Last Thursday a reluctant* Sir Paul Stephenson, Commissioner of Police for the Metropolis, was called to appear before a Committee of the Metropolitan Police Authority to answer questions about the relationship between the Metropolitan Police and News International in the wake of all the revelations up to that date on the issue.
He answered questions for thirty minutes at 2pm before leaving.
He chose not to mention that Neil Wallis, a former deputy editor of the News of the World, had been employed by the Metropolitan Police as a media consultant in 2010. It was subsequently suggested that as Neil Wallis had been arrested that morning, as part of Operation Weeting, it would have been inappropriate for Sir Paul to say anything as this might prejudice any future criminal proceedings and that in any case all that the press people at New Scotland Yard were saying was that “a man aged 60” had been arrested.
It now turns out that the Press Association had named Neil Wallis as the “man aged 60” at 11.07am that morning, so the name was already in the public domain.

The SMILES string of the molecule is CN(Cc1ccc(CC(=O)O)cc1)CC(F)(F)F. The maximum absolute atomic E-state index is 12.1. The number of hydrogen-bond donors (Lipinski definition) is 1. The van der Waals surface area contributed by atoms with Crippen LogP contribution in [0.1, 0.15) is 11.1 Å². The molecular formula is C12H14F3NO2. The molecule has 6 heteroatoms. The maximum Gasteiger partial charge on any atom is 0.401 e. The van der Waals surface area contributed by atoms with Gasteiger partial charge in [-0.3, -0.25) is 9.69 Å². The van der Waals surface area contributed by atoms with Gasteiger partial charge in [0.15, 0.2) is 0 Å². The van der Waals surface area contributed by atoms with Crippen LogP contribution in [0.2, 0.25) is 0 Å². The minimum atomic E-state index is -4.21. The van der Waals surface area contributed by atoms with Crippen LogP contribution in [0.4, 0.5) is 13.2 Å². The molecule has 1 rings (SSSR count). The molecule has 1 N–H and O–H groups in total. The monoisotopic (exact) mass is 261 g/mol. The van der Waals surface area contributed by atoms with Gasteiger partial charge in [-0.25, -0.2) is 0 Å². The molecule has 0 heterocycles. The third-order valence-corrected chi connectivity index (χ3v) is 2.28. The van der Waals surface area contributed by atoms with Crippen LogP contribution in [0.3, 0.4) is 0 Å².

Sir Paul’s answers were lengthy and carefully prepared. I strongly believe that it was a serious error of omission not to say anything to the Metropolitan Police Authority about the Met’s contract with Neil Wallis – he was after all talking about his force’s relationship with the media and News International.
He could have said something like this without mentioning the arrest:
“And while I am talking about our relations with News International I should tell you that we do from time to time employ former journalists and media professionals as consultants and advisors. Indeed, for a six-month period last year we employed on a part-time, two day a month, basis Neil Wallis, a former Deputy Editor of the News of the World.”
However, given that the name of the person arrested was now known to the media, he should also have said something about it perhaps along these lines:
“I am aware that some media outlets have named Neil Wallis as a person arrested by Operation Weeting earlier today. I am not prepared either to confirm or deny such a suggestion and I would remind everyone of the importance of not saying anything that might prejudice any later court proceedings.”
Such remarks would have been consistent with openness.
The failure to say anything leaves Sir Paul open to the accusation that he is not prepared to be open with the body to whom he is accountable. Which leads to the question about what else does he chose not to tell the MPA.
And at a time when he and his senior colleagues need all the support they can get this was perhaps not very sensible.
*He was reluctant because he was due to preside over a long-service medals ceremony at Hendon and did not want to keep the officers receiving medals and their families waiting.